Biological agents are divided into two categories: Pathogens and toxins.
Pathogens are living microorganisms that cause disease in man, animals, or plants. Pathogens produce
disease or infection by entering the body through the lungs, digestive tract, and through breaks in the
skin and mucous membranes of body openings. Then they reproduce to overcome the body's defenses,
thus causing disease. Microorganisms that can be used in biological warfare include: Bacteria, viruses,
Toxins are poisonous substances produced as by-products of pathogens or microorganisms, plants, and
animals. Some toxins can be chemically synthesized, and some can be artificially produced with
bioengineering techniques. Toxins exert their lethal or incapacitating effects by interfering with certain
cell and tissue functions.
There are toxins that disrupt nerve impulses or neurotoxins, and toxins that destroy cells by disrupting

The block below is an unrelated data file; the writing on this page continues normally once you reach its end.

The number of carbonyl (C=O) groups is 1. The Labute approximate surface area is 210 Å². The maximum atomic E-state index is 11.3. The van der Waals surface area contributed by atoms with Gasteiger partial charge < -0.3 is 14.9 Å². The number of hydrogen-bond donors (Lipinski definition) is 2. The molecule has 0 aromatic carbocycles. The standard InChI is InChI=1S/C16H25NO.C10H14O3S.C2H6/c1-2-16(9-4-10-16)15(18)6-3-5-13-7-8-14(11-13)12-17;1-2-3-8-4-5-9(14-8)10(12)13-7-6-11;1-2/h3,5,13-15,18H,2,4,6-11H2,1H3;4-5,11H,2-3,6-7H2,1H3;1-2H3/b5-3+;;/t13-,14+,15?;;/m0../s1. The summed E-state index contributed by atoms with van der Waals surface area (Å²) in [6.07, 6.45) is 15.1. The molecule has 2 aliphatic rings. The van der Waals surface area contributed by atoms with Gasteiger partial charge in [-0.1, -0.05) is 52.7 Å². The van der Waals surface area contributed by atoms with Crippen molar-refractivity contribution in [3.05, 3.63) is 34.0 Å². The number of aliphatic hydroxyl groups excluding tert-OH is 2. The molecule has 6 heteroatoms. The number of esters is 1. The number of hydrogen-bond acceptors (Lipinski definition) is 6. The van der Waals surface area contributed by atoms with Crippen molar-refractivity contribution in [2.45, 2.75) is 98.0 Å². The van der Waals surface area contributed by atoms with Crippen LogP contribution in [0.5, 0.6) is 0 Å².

cell respiration and metabolism or cytotoxins. There is a vast range of symptoms with both types.
These can be confused with both chemical and pathogen symptoms. Toxins are thousands of times
more toxic than nerve agents. This enables toxins to exert their effect, even though diluted by extensive
downwind or downstream travel.
Biological agents can cover an area larger than all other weapons. Large quantities of food, equipment,
and supplies can be contaminated by a single biological attack. The effects of biological agents can be
non-destructive, delayed, pervasive, and vary in severity.
Since biological agents, other than anti-materiel agents, affect only living things, equipment, facilities,
and structures will be left intact after a biological attack has occurred. In addition, biological explosive
not of sufficient force to produce any significant destruction. Spray weapons systems are completely
non-destructive. Biological agents do not cause casualties immediately. Time is required for the agent
to multiply. After the microorganisms have multiplied in sufficient quantity in the body, they may
overcome the body's defenses and cause disease. There is a period of time between the time of entry of
microorganisms into the body and the time the soldier actually becomes sick or becomes a casualty.
This period of time-to-casualty may differ for each agent and can vary from a few days to a few weeks
Effects may be either lethal or non-lethal, incapacitating. Lethal or killing agents can produce death, but
from a practical standpoint, death occurs only in a certain percentage of those